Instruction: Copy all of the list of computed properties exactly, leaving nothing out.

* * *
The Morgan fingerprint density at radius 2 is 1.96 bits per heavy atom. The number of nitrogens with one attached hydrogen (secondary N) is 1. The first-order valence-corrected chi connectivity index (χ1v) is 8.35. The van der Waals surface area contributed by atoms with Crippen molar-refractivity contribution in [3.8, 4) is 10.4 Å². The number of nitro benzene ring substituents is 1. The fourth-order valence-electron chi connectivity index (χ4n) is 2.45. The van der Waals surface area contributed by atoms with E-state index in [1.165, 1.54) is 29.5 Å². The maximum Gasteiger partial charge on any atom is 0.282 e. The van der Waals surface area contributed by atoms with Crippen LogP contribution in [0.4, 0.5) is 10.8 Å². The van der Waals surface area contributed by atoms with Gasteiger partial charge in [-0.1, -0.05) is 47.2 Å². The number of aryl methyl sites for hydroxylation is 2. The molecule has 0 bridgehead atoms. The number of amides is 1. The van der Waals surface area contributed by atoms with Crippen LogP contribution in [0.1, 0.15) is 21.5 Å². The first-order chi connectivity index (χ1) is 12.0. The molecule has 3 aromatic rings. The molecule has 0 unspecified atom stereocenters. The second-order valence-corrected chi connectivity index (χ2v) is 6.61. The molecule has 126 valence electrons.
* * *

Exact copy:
The Morgan fingerprint density at radius 2 is 1.96 bits per heavy atom. The number of nitrogens with one attached hydrogen (secondary N) is 1. The first-order valence-corrected chi connectivity index (χ1v) is 8.35. The van der Waals surface area contributed by atoms with Crippen molar-refractivity contribution in [3.8, 4) is 10.4 Å². The number of nitro benzene ring substituents is 1. The fourth-order valence-electron chi connectivity index (χ4n) is 2.45. The van der Waals surface area contributed by atoms with E-state index in [1.165, 1.54) is 29.5 Å². The maximum Gasteiger partial charge on any atom is 0.282 e. The van der Waals surface area contributed by atoms with Crippen LogP contribution in [0.4, 0.5) is 10.8 Å². The van der Waals surface area contributed by atoms with Gasteiger partial charge in [-0.1, -0.05) is 47.2 Å². The number of aryl methyl sites for hydroxylation is 2. The molecule has 0 bridgehead atoms. The number of amides is 1. The van der Waals surface area contributed by atoms with Crippen LogP contribution in [0.1, 0.15) is 21.5 Å². The first-order chi connectivity index (χ1) is 12.0. The molecule has 3 aromatic rings. The molecule has 0 unspecified atom stereocenters. The second-order valence-corrected chi connectivity index (χ2v) is 6.61. The molecule has 126 valence electrons.